Health benefits of Jamu juice

As one of the most powerful healing herbs, turmeric is known for helping with different health issues. The bright, strong color, coming from the curcumin already tells that it’s rich in antioxidants and therefore supports the liver and kidneys with detoxification and aids as a powerful anti-inflammatory. It is also know to help with digestion, lowering cholesterol and being anti-carcinogenic. All in all it’s a great immune-boosting spice, that can be taken on a daily to prevent illness and support healing.

CulturallyOurs Fresh Turmeric Root from Indonesia For Jamu Juice

Recipe for turmeric jamu juice

It’s possible to make jamu using dried turmeric, but I really recommend seeking out fresh turmeric root if you can. It tastes fresher and cleaner, and is probably better for therapeutic purposes. Fresh turmeric is usually found in Asian supermarkets or even in speciality health stores. Fresh ginger is more commonly found in almost any supermarket around the world.CulturallyOurs Fresh Turmeric Root from Indonesia For Jamu Juice

Ingredients:

  • 150 g fresh turmeric root
  • 20 g fresh ginger root
  • 2-4 tbsp fresh lime/ lemon juice or 1 tsp tamarind paste
  • 4 cups water
  • Optional: 1-2 tbsp honey, (or any other sweetener of your choice)

Method:

  1. To grate the turmeric, slightly peel the roots to remove loose skin and any blemishes, using a spoon
  2. Then steam the roots for about 20 minutes. This step is important for the containing starches, that need to be broken down for the benefits to be absorbed
  3. Make sure to keep the steamed water and put the roots with more fresh water (4 cups in total) in the blender until it’s all smooth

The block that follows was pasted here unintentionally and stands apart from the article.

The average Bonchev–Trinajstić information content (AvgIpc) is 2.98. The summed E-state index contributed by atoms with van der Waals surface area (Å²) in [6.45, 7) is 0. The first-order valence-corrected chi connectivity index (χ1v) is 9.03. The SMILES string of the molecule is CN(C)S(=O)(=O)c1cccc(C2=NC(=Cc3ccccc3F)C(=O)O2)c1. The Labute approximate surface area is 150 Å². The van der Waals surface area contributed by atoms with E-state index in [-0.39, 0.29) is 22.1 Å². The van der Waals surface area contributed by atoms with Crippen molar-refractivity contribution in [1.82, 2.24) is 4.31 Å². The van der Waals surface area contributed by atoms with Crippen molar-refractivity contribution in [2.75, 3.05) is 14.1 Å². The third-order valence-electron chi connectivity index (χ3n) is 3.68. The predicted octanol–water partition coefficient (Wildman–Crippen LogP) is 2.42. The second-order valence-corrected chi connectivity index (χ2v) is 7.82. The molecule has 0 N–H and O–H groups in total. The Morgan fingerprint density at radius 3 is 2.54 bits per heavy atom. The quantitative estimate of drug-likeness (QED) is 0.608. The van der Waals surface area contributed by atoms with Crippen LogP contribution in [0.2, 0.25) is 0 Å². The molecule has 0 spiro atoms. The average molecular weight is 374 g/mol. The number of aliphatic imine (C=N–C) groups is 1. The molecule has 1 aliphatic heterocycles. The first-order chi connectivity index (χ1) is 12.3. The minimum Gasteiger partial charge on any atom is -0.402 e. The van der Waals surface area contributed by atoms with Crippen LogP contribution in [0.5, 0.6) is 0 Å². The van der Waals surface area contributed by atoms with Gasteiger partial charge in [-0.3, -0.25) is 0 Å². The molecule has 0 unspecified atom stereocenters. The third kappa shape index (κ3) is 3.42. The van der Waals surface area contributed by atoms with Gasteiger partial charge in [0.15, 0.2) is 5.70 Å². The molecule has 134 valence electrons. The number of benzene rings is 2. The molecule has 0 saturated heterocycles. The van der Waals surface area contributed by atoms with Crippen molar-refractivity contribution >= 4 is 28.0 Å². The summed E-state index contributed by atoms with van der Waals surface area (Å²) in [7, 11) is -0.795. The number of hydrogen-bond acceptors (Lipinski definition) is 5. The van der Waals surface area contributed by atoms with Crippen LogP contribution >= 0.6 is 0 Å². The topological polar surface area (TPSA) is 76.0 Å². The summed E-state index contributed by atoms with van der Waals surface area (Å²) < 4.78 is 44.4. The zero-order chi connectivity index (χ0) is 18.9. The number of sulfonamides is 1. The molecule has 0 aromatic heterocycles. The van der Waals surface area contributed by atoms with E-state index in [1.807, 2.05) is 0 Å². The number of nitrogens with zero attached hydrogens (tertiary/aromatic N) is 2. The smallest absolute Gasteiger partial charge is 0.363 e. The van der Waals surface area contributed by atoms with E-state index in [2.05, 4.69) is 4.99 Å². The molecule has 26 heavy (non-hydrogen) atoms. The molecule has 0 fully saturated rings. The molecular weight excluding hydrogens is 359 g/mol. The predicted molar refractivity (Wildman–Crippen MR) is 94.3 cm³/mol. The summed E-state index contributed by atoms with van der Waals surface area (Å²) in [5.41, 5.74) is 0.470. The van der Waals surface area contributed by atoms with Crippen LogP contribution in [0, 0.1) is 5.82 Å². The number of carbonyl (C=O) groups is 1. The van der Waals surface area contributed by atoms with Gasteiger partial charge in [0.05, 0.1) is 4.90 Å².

4. Strain it through a very fine sieve, nut milk bag or muslin cloth
  5. Pour it into glass bottles to refrigerate
  6. TIP: Black pepper supports absorption of curcumin, so you could also add a little bit if you like.

Keep in mind that fresh turmeric stains everything it comes into contact with, so don’t use your best chopping board. If the stain bothers you, you can wear gloves while peeling the turmeric. Also make sure to wash your blender immediately, and thoroughly. When made with fresh turmeric root, this drink can last unto a week in the fridge.

You can drink this cold or even warm it up slightly of chilled juice is not your thing.CulturallyOurs Turmeric and Ginger Jamu Juice from BaliHerbs and spices truly are nature’s gift to us humans. More than 2000 years ago the Greek physician Hippocrates said:

Let food be thy medicine

This wise advice is still valid today.

Have you heard of Jamu juice from Bali before? And have you tried Jamu juice before? This sounds like a 100% goodness in a bottle and we know we are eager to make a batch today. Perfect for boosting the immune system especially during the winter.

{Words and photos by Paula Saalfeld, Instagram: @plantifultaste }

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Leave your comments below

  1. Ann says:

    This looks like a drink we can all use, just to boost our immune systems a bit 🙂